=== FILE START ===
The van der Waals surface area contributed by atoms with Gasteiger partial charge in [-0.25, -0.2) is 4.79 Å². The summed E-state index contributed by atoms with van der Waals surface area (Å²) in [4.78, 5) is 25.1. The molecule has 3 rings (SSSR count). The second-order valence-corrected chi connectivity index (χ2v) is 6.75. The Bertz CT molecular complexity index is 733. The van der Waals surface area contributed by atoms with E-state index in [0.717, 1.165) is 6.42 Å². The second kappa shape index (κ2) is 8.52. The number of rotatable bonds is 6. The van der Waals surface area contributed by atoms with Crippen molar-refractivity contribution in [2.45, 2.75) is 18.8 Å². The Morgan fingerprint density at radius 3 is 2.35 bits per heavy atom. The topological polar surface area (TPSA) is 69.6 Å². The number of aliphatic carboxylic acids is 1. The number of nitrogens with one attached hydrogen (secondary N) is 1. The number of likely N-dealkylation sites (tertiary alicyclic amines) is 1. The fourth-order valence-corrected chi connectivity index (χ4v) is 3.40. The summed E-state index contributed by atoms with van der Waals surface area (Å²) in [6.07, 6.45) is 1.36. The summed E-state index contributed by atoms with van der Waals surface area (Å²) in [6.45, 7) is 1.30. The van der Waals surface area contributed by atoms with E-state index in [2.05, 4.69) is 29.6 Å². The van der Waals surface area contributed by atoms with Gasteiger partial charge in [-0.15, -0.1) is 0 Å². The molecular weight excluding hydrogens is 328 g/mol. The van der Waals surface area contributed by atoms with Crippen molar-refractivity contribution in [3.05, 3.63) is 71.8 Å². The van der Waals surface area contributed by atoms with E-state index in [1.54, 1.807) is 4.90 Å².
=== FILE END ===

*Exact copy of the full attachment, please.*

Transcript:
The van der Waals surface area contributed by atoms with Gasteiger partial charge in [-0.25, -0.2) is 4.79 Å². The summed E-state index contributed by atoms with van der Waals surface area (Å²) in [4.78, 5) is 25.1. The molecule has 3 rings (SSSR count). The second-order valence-corrected chi connectivity index (χ2v) is 6.75. The Bertz CT molecular complexity index is 733. The van der Waals surface area contributed by atoms with E-state index in [0.717, 1.165) is 6.42 Å². The second kappa shape index (κ2) is 8.52. The number of rotatable bonds is 6. The van der Waals surface area contributed by atoms with Crippen molar-refractivity contribution in [2.45, 2.75) is 18.8 Å². The Morgan fingerprint density at radius 3 is 2.35 bits per heavy atom. The topological polar surface area (TPSA) is 69.6 Å². The number of aliphatic carboxylic acids is 1. The number of nitrogens with one attached hydrogen (secondary N) is 1. The number of likely N-dealkylation sites (tertiary alicyclic amines) is 1. The fourth-order valence-corrected chi connectivity index (χ4v) is 3.40. The summed E-state index contributed by atoms with van der Waals surface area (Å²) in [6.07, 6.45) is 1.36. The summed E-state index contributed by atoms with van der Waals surface area (Å²) in [6.45, 7) is 1.30. The van der Waals surface area contributed by atoms with E-state index in [2.05, 4.69) is 29.6 Å². The van der Waals surface area contributed by atoms with Gasteiger partial charge in [-0.15, -0.1) is 0 Å². The molecular weight excluding hydrogens is 328 g/mol. The van der Waals surface area contributed by atoms with Crippen molar-refractivity contribution in [3.05, 3.63) is 71.8 Å². The van der Waals surface area contributed by atoms with E-state index in [1.54, 1.807) is 4.90 Å².